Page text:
Scripture tells us in James, “My little children, let us not love in word, neither in tongue; but in deed and in truth.” It is not always necessary to speak a volume of words to reach those around you. Sometimes, as the saying goes, “simplicity is elegance.” Likewise, as Paul wrote in his letter to Colossians, “Walk in wisdom toward them that are without.”

Sometime later, as my car rounded the bend on 321 heading into Blowing Rock, the sky was ablaze with a brilliant red-orange sunrise. The light from the weekend campfire at the Denton Bluegrass festival splayed into my thoughts. There, the scripture from Colossians had first hit me. Although my brothers and I were there to enjoy the music, there was another purpose we served as we walked among so many that were lost. As the same sun hit the horizon, the view from the campsite was no less breathtaking. The morning rays poured over the Word of God that lay before me, and it was as if the voice of God spoke. From the chill of the air, the warmth of the words poured over my heart and warmed me within.

Morning Sunrise on the Word of God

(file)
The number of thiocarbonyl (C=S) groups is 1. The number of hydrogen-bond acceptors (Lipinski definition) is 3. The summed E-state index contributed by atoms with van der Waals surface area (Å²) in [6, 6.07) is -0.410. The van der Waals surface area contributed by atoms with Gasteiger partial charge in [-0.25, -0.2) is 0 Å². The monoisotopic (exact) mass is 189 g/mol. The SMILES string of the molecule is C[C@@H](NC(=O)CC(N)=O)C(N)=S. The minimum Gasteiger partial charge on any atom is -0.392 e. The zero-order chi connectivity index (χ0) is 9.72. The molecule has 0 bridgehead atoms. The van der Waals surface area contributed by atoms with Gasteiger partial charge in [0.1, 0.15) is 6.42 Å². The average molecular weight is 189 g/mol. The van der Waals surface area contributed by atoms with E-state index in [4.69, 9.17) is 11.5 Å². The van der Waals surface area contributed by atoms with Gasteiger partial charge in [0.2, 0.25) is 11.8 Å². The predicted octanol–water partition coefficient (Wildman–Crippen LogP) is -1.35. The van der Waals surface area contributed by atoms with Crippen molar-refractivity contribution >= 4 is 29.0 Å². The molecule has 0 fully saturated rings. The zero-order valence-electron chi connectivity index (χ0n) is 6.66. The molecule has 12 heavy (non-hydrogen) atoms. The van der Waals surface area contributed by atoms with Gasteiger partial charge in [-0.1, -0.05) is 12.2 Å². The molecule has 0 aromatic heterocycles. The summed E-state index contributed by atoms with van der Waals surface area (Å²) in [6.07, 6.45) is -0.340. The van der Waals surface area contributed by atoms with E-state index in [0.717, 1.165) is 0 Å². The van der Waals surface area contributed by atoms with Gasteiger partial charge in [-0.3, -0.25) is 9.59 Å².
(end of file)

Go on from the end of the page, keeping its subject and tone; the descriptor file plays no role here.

Too often, we feel that the mission field is in some far-off land, not there is anything wrong with missions or those who serve in them abroad. We overlook that very thing before us – that need of our family, neighbors, and friends. While enjoying the music and fun of this past week’s festival, it quickly became apparent that there were many, even friends of mine, that were not fully vested. One must promptly remind those reading this, that I do not put myself above others, nor do I consider myself more righteous than any, for there is no not one righteous, no not one. Yet, as we desire to become more Christ-like in our daily walk, it quickly becomes apparent the differences in who we have become versus those around us.